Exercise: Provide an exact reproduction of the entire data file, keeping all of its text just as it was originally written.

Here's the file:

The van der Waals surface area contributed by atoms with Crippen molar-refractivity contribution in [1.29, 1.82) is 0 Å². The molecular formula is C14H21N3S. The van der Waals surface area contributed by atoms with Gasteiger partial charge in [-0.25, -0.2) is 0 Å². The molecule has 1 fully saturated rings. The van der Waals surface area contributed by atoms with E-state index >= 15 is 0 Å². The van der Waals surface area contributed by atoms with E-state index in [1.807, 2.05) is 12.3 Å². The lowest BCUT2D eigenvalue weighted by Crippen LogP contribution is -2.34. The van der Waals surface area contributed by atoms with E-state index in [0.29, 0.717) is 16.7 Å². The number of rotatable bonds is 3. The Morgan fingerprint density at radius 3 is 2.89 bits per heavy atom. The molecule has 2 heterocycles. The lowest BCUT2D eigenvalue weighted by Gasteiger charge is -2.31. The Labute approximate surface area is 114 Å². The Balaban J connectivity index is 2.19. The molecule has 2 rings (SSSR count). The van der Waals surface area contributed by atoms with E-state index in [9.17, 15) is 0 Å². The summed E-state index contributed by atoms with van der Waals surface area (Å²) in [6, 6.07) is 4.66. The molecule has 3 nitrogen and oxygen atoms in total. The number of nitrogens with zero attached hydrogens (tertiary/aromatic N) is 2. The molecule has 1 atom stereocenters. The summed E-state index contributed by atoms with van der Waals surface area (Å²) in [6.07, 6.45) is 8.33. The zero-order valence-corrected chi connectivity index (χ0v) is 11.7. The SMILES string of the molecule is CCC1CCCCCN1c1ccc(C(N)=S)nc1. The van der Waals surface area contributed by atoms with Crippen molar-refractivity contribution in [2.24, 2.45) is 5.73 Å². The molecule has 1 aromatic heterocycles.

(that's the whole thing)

The van der Waals surface area contributed by atoms with Crippen molar-refractivity contribution in [1.29, 1.82) is 0 Å². The molecular formula is C14H21N3S. The van der Waals surface area contributed by atoms with Gasteiger partial charge in [-0.25, -0.2) is 0 Å². The molecule has 1 fully saturated rings. The van der Waals surface area contributed by atoms with E-state index >= 15 is 0 Å². The van der Waals surface area contributed by atoms with E-state index in [1.807, 2.05) is 12.3 Å². The lowest BCUT2D eigenvalue weighted by Crippen LogP contribution is -2.34. The van der Waals surface area contributed by atoms with E-state index in [0.29, 0.717) is 16.7 Å². The number of rotatable bonds is 3. The Morgan fingerprint density at radius 3 is 2.89 bits per heavy atom. The molecule has 2 heterocycles. The lowest BCUT2D eigenvalue weighted by Gasteiger charge is -2.31. The Labute approximate surface area is 114 Å². The Balaban J connectivity index is 2.19. The molecule has 2 rings (SSSR count). The van der Waals surface area contributed by atoms with E-state index in [9.17, 15) is 0 Å². The summed E-state index contributed by atoms with van der Waals surface area (Å²) in [6, 6.07) is 4.66. The molecule has 3 nitrogen and oxygen atoms in total. The number of nitrogens with zero attached hydrogens (tertiary/aromatic N) is 2. The molecule has 1 atom stereocenters. The summed E-state index contributed by atoms with van der Waals surface area (Å²) in [6.07, 6.45) is 8.33. The zero-order valence-corrected chi connectivity index (χ0v) is 11.7. The SMILES string of the molecule is CCC1CCCCCN1c1ccc(C(N)=S)nc1. The van der Waals surface area contributed by atoms with Crippen molar-refractivity contribution in [2.24, 2.45) is 5.73 Å². The molecule has 1 aromatic heterocycles.